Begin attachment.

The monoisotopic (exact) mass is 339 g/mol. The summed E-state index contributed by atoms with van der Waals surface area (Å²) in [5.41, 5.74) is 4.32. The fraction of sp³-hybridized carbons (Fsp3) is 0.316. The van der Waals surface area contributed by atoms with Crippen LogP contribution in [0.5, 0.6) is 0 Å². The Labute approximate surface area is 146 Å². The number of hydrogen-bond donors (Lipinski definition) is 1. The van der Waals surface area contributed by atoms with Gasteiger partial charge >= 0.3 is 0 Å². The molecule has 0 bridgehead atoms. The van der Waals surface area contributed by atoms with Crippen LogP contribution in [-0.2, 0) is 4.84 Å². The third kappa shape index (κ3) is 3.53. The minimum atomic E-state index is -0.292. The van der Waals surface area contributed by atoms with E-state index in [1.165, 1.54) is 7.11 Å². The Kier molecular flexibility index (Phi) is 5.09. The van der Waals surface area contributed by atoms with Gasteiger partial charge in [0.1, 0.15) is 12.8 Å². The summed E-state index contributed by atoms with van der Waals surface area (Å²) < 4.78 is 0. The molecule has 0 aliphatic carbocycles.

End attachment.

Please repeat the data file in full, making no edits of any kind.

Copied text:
The monoisotopic (exact) mass is 339 g/mol. The summed E-state index contributed by atoms with van der Waals surface area (Å²) in [5.41, 5.74) is 4.32. The fraction of sp³-hybridized carbons (Fsp3) is 0.316. The van der Waals surface area contributed by atoms with Crippen LogP contribution in [0.5, 0.6) is 0 Å². The Labute approximate surface area is 146 Å². The number of hydrogen-bond donors (Lipinski definition) is 1. The van der Waals surface area contributed by atoms with Gasteiger partial charge >= 0.3 is 0 Å². The molecule has 0 bridgehead atoms. The van der Waals surface area contributed by atoms with Crippen LogP contribution in [-0.2, 0) is 4.84 Å². The third kappa shape index (κ3) is 3.53. The minimum atomic E-state index is -0.292. The van der Waals surface area contributed by atoms with E-state index in [1.165, 1.54) is 7.11 Å². The Kier molecular flexibility index (Phi) is 5.09. The van der Waals surface area contributed by atoms with Gasteiger partial charge in [0.1, 0.15) is 12.8 Å². The summed E-state index contributed by atoms with van der Waals surface area (Å²) < 4.78 is 0. The molecule has 0 aliphatic carbocycles.